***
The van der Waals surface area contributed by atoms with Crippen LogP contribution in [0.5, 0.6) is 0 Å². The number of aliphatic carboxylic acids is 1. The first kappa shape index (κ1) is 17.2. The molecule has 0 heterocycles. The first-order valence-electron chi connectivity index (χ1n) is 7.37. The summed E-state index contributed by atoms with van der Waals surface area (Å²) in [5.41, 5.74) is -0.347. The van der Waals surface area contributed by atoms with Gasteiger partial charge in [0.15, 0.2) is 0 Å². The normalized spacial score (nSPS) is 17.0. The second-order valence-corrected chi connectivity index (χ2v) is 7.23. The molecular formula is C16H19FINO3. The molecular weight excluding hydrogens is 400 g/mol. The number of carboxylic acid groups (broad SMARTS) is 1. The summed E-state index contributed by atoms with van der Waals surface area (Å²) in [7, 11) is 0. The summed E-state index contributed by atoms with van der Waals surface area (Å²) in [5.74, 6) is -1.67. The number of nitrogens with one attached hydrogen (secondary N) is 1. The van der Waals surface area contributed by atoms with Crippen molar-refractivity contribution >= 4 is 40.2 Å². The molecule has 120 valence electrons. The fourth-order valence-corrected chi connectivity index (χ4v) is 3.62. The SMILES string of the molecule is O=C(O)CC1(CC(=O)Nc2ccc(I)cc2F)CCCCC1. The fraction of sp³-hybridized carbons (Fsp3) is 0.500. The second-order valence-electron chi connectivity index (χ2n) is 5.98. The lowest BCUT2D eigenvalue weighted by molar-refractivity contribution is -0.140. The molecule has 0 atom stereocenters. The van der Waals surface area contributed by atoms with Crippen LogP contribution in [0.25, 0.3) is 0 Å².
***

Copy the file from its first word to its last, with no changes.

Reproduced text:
The van der Waals surface area contributed by atoms with Crippen LogP contribution in [0.5, 0.6) is 0 Å². The number of aliphatic carboxylic acids is 1. The first kappa shape index (κ1) is 17.2. The molecule has 0 heterocycles. The first-order valence-electron chi connectivity index (χ1n) is 7.37. The summed E-state index contributed by atoms with van der Waals surface area (Å²) in [5.41, 5.74) is -0.347. The van der Waals surface area contributed by atoms with Gasteiger partial charge in [0.15, 0.2) is 0 Å². The normalized spacial score (nSPS) is 17.0. The second-order valence-corrected chi connectivity index (χ2v) is 7.23. The molecular formula is C16H19FINO3. The molecular weight excluding hydrogens is 400 g/mol. The number of carboxylic acid groups (broad SMARTS) is 1. The summed E-state index contributed by atoms with van der Waals surface area (Å²) in [7, 11) is 0. The summed E-state index contributed by atoms with van der Waals surface area (Å²) in [5.74, 6) is -1.67. The number of nitrogens with one attached hydrogen (secondary N) is 1. The van der Waals surface area contributed by atoms with Crippen molar-refractivity contribution >= 4 is 40.2 Å². The molecule has 120 valence electrons. The fourth-order valence-corrected chi connectivity index (χ4v) is 3.62. The SMILES string of the molecule is O=C(O)CC1(CC(=O)Nc2ccc(I)cc2F)CCCCC1. The fraction of sp³-hybridized carbons (Fsp3) is 0.500. The second-order valence-electron chi connectivity index (χ2n) is 5.98. The lowest BCUT2D eigenvalue weighted by molar-refractivity contribution is -0.140. The molecule has 0 atom stereocenters. The van der Waals surface area contributed by atoms with Crippen LogP contribution in [0.25, 0.3) is 0 Å².